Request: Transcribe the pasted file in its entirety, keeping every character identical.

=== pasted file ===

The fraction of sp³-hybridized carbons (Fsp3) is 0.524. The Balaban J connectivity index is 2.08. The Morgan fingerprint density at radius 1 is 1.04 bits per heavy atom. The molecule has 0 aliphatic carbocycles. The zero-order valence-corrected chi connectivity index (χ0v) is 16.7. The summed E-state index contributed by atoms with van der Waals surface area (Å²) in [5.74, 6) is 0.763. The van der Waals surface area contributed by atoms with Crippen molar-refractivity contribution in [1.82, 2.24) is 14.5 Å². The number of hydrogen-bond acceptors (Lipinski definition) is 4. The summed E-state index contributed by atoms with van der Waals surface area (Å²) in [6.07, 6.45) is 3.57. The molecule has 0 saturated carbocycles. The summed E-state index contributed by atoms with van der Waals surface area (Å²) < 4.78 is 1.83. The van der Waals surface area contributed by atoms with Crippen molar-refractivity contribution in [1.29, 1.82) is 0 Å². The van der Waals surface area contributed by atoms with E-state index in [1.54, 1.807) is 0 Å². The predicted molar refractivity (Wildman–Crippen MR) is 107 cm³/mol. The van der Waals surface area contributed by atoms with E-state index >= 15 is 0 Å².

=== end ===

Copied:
The fraction of sp³-hybridized carbons (Fsp3) is 0.524. The Balaban J connectivity index is 2.08. The Morgan fingerprint density at radius 1 is 1.04 bits per heavy atom. The molecule has 0 aliphatic carbocycles. The zero-order valence-corrected chi connectivity index (χ0v) is 16.7. The summed E-state index contributed by atoms with van der Waals surface area (Å²) in [5.74, 6) is 0.763. The van der Waals surface area contributed by atoms with Crippen molar-refractivity contribution in [1.82, 2.24) is 14.5 Å². The number of hydrogen-bond acceptors (Lipinski definition) is 4. The summed E-state index contributed by atoms with van der Waals surface area (Å²) in [6.07, 6.45) is 3.57. The molecule has 0 saturated carbocycles. The summed E-state index contributed by atoms with van der Waals surface area (Å²) < 4.78 is 1.83. The van der Waals surface area contributed by atoms with Crippen molar-refractivity contribution in [1.29, 1.82) is 0 Å². The van der Waals surface area contributed by atoms with E-state index in [1.54, 1.807) is 0 Å². The predicted molar refractivity (Wildman–Crippen MR) is 107 cm³/mol. The van der Waals surface area contributed by atoms with E-state index >= 15 is 0 Å².